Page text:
On Tuesday, we asked you what questions you have about disaster aid and assistance, in an effort to help you better understand the current humanitarian crisis in the Horn of Africa and its implications for aid recipients and aid donors. Betsy Baldwin, whom we introduced you to, answered some of your most pressing questions. Read the post that started this: Ask an aid worker about the Horn of Africa.
Betsy is a program officer for World Vision Humanitarian and Emergency Affairs, currently focusing on relief efforts in the Horn of Africa, where 12.4 million people are affected by drought and famine. She has degrees in civil engineering from Iowa State University and Virginia Tech, and has worked in relief development in Darfur, Sudan, Northern Afghanistan, Haiti (following the January 2010 earthquake), conflict regions of the Congo, and South Sudan. She is currently in Nairobi, Kenya, on her second visit to the Horn of Africa to assess needs and determine programmatic response.
From T: How do you ensure that what is written on paper is what happens on the ground?
Great question, and possibly the subject of future posts here on the World Vision Blog — how do we actually do emergency relief? A short, sweet answer for now is simply that we make sure we have experienced, professional disaster-responders on the ground, running the relief response. This means that with almost every disaster response in which we are involved, we have a mix of both local and also international staff — all experienced and capable.
All World Vision disaster response efforts are monitored at different stages throughout the response by professional staff based in our regional offices and support offices. This gives us the chance to see right away whether things are going as planned, and make adjustments where they are not.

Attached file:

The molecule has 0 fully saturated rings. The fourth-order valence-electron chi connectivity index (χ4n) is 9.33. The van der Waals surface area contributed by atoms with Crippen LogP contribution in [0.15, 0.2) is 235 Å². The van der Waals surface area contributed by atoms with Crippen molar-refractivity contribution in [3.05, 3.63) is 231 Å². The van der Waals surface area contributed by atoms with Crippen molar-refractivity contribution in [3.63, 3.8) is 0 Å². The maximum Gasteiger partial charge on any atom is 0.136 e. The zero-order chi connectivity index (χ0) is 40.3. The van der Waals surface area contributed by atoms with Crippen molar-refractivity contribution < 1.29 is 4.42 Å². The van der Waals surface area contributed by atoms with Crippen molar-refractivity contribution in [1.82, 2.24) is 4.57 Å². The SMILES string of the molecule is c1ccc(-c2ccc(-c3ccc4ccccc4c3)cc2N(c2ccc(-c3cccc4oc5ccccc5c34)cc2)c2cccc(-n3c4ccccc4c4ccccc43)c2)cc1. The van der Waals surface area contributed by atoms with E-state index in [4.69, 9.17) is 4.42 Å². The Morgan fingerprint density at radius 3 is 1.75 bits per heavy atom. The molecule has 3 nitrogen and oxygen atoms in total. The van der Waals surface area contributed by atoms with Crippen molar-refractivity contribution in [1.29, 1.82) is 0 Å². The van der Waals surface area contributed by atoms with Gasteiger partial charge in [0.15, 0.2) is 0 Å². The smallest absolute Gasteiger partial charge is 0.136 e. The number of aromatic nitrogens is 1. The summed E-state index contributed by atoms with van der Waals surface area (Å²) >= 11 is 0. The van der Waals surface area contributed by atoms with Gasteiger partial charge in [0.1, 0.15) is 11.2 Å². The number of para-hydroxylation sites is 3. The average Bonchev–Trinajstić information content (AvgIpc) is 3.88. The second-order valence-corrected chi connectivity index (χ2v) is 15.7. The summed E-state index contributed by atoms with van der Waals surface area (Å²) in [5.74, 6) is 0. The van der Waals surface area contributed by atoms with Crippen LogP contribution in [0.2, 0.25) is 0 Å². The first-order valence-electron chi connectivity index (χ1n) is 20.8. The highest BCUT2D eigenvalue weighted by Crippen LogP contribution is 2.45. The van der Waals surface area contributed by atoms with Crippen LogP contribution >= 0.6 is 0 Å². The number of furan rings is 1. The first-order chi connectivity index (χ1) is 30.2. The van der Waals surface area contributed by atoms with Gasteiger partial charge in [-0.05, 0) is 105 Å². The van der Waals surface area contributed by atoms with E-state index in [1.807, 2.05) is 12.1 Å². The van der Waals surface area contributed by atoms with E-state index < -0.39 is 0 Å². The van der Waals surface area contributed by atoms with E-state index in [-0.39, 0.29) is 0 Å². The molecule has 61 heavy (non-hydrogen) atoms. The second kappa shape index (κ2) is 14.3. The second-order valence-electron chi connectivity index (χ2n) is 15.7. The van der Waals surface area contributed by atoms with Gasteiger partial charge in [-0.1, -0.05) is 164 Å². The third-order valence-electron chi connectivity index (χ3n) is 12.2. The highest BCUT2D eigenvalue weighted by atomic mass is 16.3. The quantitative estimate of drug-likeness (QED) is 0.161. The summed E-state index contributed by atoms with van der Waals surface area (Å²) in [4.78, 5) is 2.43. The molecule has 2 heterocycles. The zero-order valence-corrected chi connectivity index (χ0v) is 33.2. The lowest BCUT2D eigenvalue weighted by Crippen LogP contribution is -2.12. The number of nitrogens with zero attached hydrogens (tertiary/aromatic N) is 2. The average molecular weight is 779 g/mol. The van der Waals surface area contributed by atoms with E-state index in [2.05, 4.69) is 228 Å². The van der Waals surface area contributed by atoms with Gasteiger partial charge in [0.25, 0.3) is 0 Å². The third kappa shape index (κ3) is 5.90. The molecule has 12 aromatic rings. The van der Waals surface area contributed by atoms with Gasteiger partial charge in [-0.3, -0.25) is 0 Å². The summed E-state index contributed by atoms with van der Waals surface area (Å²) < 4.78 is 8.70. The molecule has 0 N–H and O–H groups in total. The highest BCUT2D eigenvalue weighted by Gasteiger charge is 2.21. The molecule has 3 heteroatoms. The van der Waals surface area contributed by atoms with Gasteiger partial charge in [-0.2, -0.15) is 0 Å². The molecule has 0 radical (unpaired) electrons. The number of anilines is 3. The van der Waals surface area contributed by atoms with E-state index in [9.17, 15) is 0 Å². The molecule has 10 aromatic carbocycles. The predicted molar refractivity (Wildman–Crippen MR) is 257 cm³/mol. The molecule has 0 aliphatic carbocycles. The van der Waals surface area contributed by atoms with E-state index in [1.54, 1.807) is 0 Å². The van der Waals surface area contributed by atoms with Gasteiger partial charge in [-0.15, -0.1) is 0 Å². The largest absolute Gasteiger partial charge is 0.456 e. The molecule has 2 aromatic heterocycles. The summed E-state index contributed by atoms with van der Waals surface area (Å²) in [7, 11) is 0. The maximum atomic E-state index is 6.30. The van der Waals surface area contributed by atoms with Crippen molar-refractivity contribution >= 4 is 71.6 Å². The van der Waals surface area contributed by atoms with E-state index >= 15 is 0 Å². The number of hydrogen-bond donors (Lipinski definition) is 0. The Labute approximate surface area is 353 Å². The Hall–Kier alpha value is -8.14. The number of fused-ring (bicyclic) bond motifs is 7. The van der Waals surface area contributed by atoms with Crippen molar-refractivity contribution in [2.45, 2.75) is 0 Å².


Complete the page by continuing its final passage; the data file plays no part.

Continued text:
Finally, any government grants that World Vision might win to support our relief response are necessarily subject to external audits.
From David: How’s security in the Horn of Africa, and what are the main concerns (security-related or not) when bringing humanitarian assistance in the region?
David, you are absolutely right: Security risks are a concern in nearly every context where World Vision responds to disasters. As a general principle, any time you have large population movement or displacement, combined with an acute loss or lack of critical resources such as food or water, you put yourself at risk by bringing resources into that environment.
Many of the regions most affected by the drought in the Horn of Africa are quite remote. Traveling short distances, even just from towns to refugee camps, isn’t safe. The prevalence of small arms — guns, hand grenades, etc. — among informal and formal armed groups (in other words, everybody’s packing heat) makes risk analysis important for each area where we are working. It’s also necessary to have good local networks of information-sharing.